On Barrel Chested, the band's musical direction began to inch away from the high-octane hoedown arrangements of Crow Pot Pie, the second LP having much more in common with progenitors like Crazy Horse and Lynyrd Skynyrd than Hank Williams or Lefty Frizzell. With Cole producing once again, at Austin's Arlyn Studios this time, pedal-steel gunslinger Lloyd Maines also sat in, as did ex-Poi Dogger Susan Voelz for the occasional fiddle solo. A notable change was the departure of guitarist Mike Hill. Though Hill contributed a few Barrel Chested guitar solos, Best recalls the philosophical differences that arose.
"He had this idea of 'craftsmanshipí' as a player, which I'm not totally down on, but especially for a rock band, just give the song what it needs, and nine times out of 10 it's not gonna need all that much," he says. "It was a bit of a rub with us. With Barrel Chested, we had really considered just keeping it a trio, but we did need the extra sonic dimension of having two guitar players."
There's some water under the bridge between Barrel Chested and the recent debut of Everything You Thought Was Right Was Wrong Today. Doolittle, for one, more or less disappeared, merging with New West Records -- no surprise to the band, who foresaw Jeff Cole's departure well in advance. Guitarist Jess Barr was shanghaied into the band, plucked from college in Austin to serve as the Bone's No. 1 guitarslinger and banjo picker. And, of course, the usual regimen of 200-plus gigs a year, endless miles of interstate driving, van windshields framing the world, and the inevitable dread of those damnable birds at sunup.
Again, there is a notable difference between Everything ... and Barrel Chested: For the new LP, Slobberbone made a pilgrimage to Memphis' Ardent Studios, where they hooked up with producer Jim Dickinson, legendary veteran of sessions with Big Star and the Replacements and sire to two-thirds of the North Mississippi Allstars. That, perhaps, explains a nod to the Replacements on "Placemat Blues," a bar-band rave-up that splits the difference between chaotic punk energy and roots-rock rectitude.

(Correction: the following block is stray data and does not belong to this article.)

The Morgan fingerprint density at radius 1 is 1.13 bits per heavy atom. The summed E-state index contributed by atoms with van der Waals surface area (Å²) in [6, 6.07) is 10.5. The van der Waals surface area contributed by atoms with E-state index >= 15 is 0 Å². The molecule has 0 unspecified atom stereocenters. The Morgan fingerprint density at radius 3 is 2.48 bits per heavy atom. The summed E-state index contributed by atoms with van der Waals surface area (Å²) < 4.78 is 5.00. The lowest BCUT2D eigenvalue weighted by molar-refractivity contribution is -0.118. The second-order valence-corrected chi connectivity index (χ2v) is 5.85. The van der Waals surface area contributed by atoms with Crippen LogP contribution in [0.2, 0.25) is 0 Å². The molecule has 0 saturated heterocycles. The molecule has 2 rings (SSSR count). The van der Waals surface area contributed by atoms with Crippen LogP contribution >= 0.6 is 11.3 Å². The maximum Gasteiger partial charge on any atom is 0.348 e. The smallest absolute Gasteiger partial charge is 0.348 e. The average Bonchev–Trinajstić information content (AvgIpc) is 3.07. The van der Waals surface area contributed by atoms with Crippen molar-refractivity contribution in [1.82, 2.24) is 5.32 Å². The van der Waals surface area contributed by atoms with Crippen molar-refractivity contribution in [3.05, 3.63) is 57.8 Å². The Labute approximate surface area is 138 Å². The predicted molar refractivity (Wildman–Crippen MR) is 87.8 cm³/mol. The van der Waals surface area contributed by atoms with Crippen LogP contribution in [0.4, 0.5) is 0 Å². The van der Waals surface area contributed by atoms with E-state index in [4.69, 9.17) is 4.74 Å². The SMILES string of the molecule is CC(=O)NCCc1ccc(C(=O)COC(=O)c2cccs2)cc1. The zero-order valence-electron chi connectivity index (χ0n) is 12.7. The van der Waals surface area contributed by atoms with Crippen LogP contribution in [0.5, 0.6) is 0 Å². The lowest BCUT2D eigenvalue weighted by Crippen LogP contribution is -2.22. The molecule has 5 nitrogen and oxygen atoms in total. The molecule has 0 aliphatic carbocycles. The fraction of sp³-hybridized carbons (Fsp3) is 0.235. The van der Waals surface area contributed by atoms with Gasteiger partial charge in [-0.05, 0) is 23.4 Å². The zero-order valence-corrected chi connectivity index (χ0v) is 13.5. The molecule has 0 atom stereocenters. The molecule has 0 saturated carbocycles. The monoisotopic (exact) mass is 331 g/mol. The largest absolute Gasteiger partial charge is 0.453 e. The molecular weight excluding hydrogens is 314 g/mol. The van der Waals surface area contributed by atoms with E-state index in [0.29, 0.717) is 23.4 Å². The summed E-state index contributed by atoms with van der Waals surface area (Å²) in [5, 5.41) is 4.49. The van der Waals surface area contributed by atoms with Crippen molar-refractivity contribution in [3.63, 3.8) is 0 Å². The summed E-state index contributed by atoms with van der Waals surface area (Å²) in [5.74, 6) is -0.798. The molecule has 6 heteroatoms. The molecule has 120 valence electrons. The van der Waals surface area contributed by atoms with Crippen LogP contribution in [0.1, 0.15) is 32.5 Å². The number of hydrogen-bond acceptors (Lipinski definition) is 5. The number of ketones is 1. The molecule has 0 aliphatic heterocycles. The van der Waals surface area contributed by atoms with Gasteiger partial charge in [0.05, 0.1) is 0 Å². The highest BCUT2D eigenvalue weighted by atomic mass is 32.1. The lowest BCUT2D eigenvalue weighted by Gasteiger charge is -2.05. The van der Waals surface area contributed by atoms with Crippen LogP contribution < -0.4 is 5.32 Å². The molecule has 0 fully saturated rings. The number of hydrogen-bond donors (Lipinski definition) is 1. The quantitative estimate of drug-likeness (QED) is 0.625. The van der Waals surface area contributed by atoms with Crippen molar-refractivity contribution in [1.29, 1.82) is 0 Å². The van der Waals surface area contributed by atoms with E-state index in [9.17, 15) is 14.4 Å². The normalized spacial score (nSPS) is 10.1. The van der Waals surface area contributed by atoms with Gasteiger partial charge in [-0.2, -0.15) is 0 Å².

Lyrically, Best continues his penchant for booze-fueled self-reproach and snapshots of rundown one-horse-town fuckups. Musically, all-out rockers like "That Is All" are offset by the 12-string and fiddle of "Meltdown" or the pensive "Josephine," a sketch worthy of Southern wordsmith Flannery O'Connor. Kindred spirit and fellow rock ne'er-do-well Patterson Hood of Georgia's Drive-By Truckers guests on "Lazy Guy," his sandpapery vocals complementing the song beautifully. The result is a fully realized album that follows through on the band's "Remember to rock" exhortation.
As the band moves further from an alt.country movement showing signs of rigor mortis, Best conveys his discomfort at being pigeonholed into a hopper already plenty crowded.
"All of a sudden, it became a 'thing,' but there were always bands that were doing that," he says. "The Long Ryders, Green On Red, stuff like that. Now, to come along 15, 20 years later and it's a 'movement' is kinda ridiculous. Another negative byproduct of this rush to make it a 'thing' is the fact that if you build a bandwagon, people are going to jump on it.
"It's too bad, too, because it seems like there's been a concerted effort with fans, writers, and bands to ruin it," continues Best. "Not deliberately, mind you, but when everyone just wants to be associated with it, it begins to drag it down, and then a couple of years later when a band makes a purposeful move away from that sound and everyone gets all up in arms about it, I mean, it doesn't make any sense. If you genuinely like the band, the songwriting, and the sound, then why should it bug you when they try to do something different?"
Why indeed. The band's sound and approach may have changed somewhat over the years, with a big-rock sound coming more to the foreground, but Slobberbone's (and Best's) outlook hasn't deviated much. It's the world-view of a battered, worse-for-wear romantic who still sees humor and a glimmer of hope through his (largely self-inflicted) pain. There's a light at the end of the tunnel that hopefully isn't a goon shining a Mag-Lite as bait, waiting to thump the poor sap over the head with it.
Crow Pot Pie's "I Can Tell Your Love Is Waning" is a disturbing yarn of murder in the bathroom of a mobile home, but it offers this flicker of redemption at the end: "I think if we can just get by these foul moods we're in, we can drive on down the highway with all our windows open once again."